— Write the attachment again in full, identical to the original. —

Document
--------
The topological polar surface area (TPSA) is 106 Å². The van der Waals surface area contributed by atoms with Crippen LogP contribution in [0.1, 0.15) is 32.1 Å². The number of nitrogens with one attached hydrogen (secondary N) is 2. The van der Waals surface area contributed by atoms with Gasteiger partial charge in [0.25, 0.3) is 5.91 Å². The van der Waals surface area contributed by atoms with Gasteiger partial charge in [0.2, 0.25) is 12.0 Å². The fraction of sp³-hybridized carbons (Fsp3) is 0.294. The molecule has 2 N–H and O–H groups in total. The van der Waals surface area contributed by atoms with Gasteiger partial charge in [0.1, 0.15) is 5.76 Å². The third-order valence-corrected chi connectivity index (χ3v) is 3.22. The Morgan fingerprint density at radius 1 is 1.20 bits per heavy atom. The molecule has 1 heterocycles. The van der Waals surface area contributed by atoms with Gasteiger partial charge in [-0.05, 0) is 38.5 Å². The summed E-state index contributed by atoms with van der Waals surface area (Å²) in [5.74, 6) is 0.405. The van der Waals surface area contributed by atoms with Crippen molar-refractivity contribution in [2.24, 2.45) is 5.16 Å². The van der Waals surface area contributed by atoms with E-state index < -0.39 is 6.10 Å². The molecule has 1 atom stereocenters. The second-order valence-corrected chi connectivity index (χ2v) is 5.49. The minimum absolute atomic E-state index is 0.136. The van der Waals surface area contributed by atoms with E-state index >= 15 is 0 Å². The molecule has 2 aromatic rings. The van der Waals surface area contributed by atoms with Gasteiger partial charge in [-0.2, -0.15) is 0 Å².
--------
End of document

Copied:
The topological polar surface area (TPSA) is 106 Å². The van der Waals surface area contributed by atoms with Crippen LogP contribution in [0.1, 0.15) is 32.1 Å². The number of nitrogens with one attached hydrogen (secondary N) is 2. The van der Waals surface area contributed by atoms with Gasteiger partial charge in [0.25, 0.3) is 5.91 Å². The van der Waals surface area contributed by atoms with Gasteiger partial charge in [0.2, 0.25) is 12.0 Å². The fraction of sp³-hybridized carbons (Fsp3) is 0.294. The molecule has 2 N–H and O–H groups in total. The van der Waals surface area contributed by atoms with Gasteiger partial charge in [0.1, 0.15) is 5.76 Å². The third-order valence-corrected chi connectivity index (χ3v) is 3.22. The Morgan fingerprint density at radius 1 is 1.20 bits per heavy atom. The molecule has 1 heterocycles. The van der Waals surface area contributed by atoms with Gasteiger partial charge in [-0.05, 0) is 38.5 Å². The summed E-state index contributed by atoms with van der Waals surface area (Å²) in [5.74, 6) is 0.405. The van der Waals surface area contributed by atoms with Crippen molar-refractivity contribution in [2.24, 2.45) is 5.16 Å². The van der Waals surface area contributed by atoms with E-state index < -0.39 is 6.10 Å². The molecule has 1 atom stereocenters. The second-order valence-corrected chi connectivity index (χ2v) is 5.49. The minimum absolute atomic E-state index is 0.136. The van der Waals surface area contributed by atoms with E-state index >= 15 is 0 Å². The molecule has 2 aromatic rings. The van der Waals surface area contributed by atoms with Gasteiger partial charge in [-0.2, -0.15) is 0 Å².